Unity in health care
This year’s virtual edition begins August 4 and ends August 6 with the theme âUnity in Healthcareâ.
Unity is one of the core values ââof the National Pre-Health Conference and was inspired by what has been done to tackle COVID-19 in the healthcare industry over the past year and a half.
âWe really wanted to emphasize how important it is for students to learn more about aspects of collaboration in healthcare,â Bahena said. âI am only thinking of the pandemic, of the different types of care teams that had to work together to be able to help patients as effectively as possible given the demands. “
Built from personal experience
Much of what goes into the actual three-day lineup is based on Bahena’s own experience.
For example, the first day of 2021 is all about exposing students to the myriad of career opportunities in healthcare. This is done through a series of presentations from industry professionals, such as doctors, medical assistants, psychiatrists, public health professionals, etc.
âMost of the time, when students come to college and know they want to go into the medical field, they usually only know nursing or medicine, or maybe even dentistry,â he said. Bahena said. âMany other areas are not known. “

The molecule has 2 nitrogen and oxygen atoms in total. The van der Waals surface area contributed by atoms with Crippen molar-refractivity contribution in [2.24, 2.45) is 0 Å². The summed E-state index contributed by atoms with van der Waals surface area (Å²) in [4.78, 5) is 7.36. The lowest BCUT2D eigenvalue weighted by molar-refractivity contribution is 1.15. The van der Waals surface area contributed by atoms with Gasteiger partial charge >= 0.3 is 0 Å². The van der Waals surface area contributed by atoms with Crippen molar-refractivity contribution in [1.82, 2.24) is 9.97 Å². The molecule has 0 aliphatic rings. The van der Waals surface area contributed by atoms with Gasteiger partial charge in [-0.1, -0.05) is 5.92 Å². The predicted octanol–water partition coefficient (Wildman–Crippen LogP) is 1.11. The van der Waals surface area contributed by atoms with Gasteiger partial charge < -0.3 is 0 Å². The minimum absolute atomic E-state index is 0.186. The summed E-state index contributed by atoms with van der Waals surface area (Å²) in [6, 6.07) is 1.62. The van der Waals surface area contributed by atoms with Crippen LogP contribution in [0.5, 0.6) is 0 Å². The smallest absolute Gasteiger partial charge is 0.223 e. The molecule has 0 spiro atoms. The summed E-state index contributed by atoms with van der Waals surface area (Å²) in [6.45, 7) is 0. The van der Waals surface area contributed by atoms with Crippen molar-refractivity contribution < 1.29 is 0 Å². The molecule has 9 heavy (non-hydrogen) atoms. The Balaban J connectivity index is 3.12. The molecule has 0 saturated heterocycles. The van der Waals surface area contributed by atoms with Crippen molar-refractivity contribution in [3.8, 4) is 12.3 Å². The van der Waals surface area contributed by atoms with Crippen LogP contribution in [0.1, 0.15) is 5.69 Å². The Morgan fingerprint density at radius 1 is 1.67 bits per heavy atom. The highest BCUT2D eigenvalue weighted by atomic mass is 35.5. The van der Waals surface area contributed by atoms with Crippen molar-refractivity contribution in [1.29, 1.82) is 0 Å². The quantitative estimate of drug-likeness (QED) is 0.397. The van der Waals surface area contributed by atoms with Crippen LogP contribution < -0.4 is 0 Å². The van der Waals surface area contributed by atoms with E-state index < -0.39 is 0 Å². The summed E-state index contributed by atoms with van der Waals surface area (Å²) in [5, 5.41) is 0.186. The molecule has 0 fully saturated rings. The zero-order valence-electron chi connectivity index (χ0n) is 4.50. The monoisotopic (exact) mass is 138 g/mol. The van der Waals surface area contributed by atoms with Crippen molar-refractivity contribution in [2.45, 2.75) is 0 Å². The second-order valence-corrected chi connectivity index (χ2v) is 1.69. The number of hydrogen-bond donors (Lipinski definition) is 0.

In her own experience, as a first generation student, to enter medicine was to become a doctor.
For her, the first day of the conference is about helping students make more informed decisions earlier in their careers in health education.
The second day aims to help students understand the medical school application process and offers workshops on CVs and personal statements, among other tips from recruiters and students who have gone through it.
The third and final day is the most varied and covers the wide range of topics within the industry, such as business, health advocacy and worker mental health, among other topics.
In addition to exposing students to these multitudes of career paths and intersections with healthcare, Bahena also said the conference aims to create a community for those who are just starting their healthcare journey. .
Going virtual, the event also created a national community of people interested in medicine.
It also allows people to stay connected through newsletters, social media accounts, and a Discord server.
As for the future of the National Pre-Health Conference, Bahena’s main goal is to secure additional funding and become a certified non-profit organization.
To register for the 2021 conference for free, visit the organization’s website.